That's right, he said it in his column today. He approvingly quoted Kishore Mahbubani, a retired diplomat who is now the dean of the Lee Kuan Yew School of Public Policy at the National University of Singapore:

“No U.S. leaders dare to tell the truth to the people. All their pronouncements rest on a mythical assumption that ‘recovery’ is around the corner. Implicitly, they say this is a normal recession. But this is no normal recession. There will be no painless solution. ‘Sacrifice’ will be needed, and the American people know this. But no American politician dares utter the word ‘sacrifice.’ Painful truths cannot be told.”

Sacrifice is wonderful if it serves a purpose, but there are two big unanswered questions. First how would sacrifice help the recovery right now and second, exactly who do Mr. Friedman and Mahbubani think should be doing the sacrificing?

On the first question, I suppose that Friedman and Mahbubani want to see taxes increased or benefits like Social Security and Medicare cut. Both of these steps would mean real sacrifices for low and middle class people, but how exactly do they help the recovery?

Remember our problem is too little demand. So we make people sacrifice by paying higher taxes. How does this increase demand? Or we cut their Social Security benefits or make them pay more for their Medicare. Again, this would imply real sacrifice, but how does this spur the economy?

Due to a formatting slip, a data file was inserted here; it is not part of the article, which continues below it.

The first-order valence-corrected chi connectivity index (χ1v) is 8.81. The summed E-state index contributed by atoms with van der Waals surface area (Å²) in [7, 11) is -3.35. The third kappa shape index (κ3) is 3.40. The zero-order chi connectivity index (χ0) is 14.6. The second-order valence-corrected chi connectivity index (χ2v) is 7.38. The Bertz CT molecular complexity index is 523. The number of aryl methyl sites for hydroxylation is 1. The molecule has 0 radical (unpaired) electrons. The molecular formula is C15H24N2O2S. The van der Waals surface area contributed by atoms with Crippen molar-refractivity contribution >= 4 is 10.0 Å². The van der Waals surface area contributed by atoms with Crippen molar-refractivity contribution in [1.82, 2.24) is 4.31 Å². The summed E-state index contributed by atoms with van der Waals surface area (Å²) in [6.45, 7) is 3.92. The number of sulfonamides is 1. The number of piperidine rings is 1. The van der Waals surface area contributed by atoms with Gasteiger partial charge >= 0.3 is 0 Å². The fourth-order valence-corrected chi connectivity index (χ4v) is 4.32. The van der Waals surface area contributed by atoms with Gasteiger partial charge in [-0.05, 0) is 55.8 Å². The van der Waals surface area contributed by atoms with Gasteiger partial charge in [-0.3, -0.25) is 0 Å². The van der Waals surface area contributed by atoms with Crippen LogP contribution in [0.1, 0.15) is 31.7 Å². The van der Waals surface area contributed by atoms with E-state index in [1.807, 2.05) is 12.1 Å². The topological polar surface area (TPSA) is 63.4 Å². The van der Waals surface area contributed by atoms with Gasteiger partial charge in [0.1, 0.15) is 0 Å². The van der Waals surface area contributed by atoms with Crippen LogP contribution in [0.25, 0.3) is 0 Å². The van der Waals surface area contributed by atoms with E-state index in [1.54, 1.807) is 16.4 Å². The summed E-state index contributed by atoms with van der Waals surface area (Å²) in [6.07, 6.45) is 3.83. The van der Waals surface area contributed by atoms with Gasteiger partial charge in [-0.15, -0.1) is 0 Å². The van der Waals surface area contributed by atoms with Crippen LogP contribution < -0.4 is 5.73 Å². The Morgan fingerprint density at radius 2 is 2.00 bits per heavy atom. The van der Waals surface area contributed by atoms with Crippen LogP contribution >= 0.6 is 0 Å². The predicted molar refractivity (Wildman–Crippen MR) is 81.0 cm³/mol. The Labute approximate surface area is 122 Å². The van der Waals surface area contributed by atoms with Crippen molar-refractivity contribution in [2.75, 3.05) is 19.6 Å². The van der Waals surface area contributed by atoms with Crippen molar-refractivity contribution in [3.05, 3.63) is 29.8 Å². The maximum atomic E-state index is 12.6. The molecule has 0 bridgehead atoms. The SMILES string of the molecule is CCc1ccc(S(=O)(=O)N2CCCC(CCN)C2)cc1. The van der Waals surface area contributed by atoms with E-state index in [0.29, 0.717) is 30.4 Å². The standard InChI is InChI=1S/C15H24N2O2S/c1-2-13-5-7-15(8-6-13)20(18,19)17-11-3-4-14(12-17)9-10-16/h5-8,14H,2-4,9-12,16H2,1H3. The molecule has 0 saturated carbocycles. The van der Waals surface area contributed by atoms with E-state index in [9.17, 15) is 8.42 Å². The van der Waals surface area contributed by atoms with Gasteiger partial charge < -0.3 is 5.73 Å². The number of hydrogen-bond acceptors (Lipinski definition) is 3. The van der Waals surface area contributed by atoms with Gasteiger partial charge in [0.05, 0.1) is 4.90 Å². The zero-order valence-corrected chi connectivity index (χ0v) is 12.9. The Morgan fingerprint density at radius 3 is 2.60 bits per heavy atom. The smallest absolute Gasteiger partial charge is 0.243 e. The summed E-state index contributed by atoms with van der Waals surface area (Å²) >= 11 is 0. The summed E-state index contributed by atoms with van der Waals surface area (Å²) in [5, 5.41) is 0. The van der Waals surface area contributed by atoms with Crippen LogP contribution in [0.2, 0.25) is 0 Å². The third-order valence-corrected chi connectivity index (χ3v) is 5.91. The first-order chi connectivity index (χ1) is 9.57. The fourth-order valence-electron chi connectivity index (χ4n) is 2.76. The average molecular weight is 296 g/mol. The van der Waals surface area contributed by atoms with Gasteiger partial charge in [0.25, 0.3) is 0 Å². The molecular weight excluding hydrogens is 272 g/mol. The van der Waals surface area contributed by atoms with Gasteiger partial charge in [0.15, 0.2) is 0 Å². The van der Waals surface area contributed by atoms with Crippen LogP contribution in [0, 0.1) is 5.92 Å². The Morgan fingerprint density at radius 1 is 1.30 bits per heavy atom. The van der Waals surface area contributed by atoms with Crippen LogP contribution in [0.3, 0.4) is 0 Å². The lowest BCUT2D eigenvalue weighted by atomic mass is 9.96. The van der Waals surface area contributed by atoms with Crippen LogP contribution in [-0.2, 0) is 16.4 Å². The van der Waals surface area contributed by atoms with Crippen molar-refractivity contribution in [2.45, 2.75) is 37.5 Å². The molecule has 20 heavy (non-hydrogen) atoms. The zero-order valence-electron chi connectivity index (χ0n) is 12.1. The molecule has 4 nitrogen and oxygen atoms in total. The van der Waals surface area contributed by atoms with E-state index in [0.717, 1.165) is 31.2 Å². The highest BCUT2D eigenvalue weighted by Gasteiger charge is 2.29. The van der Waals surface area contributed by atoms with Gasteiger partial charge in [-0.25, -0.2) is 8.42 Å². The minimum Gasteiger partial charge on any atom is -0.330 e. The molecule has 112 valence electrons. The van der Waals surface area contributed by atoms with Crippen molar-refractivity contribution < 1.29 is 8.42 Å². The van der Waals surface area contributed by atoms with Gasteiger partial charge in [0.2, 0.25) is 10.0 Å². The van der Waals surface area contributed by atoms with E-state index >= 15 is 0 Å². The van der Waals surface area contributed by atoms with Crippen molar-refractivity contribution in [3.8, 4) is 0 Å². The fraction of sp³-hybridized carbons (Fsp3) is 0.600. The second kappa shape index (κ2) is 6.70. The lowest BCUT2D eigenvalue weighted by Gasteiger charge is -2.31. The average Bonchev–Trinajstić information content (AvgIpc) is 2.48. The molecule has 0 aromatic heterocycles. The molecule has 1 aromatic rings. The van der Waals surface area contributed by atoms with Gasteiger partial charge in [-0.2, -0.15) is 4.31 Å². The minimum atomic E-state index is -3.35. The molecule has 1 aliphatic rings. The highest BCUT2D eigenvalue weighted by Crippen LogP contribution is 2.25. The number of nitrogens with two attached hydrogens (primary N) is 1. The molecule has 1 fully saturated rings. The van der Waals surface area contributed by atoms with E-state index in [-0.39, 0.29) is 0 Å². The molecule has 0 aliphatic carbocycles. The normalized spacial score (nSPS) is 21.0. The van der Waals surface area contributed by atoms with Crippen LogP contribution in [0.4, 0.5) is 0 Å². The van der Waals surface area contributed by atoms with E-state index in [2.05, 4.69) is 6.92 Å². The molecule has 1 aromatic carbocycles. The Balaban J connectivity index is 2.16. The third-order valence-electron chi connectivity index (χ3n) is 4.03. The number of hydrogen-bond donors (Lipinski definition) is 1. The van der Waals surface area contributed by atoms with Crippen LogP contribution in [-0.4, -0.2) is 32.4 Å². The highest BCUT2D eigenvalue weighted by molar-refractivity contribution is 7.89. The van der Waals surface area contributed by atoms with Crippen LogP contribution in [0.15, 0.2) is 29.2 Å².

Are there businesses out there who are saying that they will not hire or invest today because Social Security and Medicare are too generous? Will these businesses decide to hire more workers and expand their business if the government cut these benefits? 

In more normal times, there was at least a plausible argument that this could be the case. The story would go that reducing the deficit would lower interest rates, thereby encouraging businesses to invest. (Actually most research shows that investment is not very responsive to interest rates.) However, with interest rates already at post-Depression lows, it is difficult to envision them going much lower, nor that there would be much additional investment even if they did. In other words, Friedman and Mahbubani seem to be calling for pointless sacrifice.

The second part of the story is who they want to sacrifice. The top 10 percent of income distribution received the vast majority of the gains from economic growth over the last three decades. A grossly disproportionate share went to the top 1.0 percent and the top 0.1 percent. It might be reasonable to expect that the big gainers over this period would be the ones who should be doing the sacrificing.

But not in Thomas Friedman's world. In his world, sacrifice must be shared equally. Those who are incredibly rich and those who are barely getting by are both called upon to make sacrifices for the greater good. That's Thomas Friedman justice.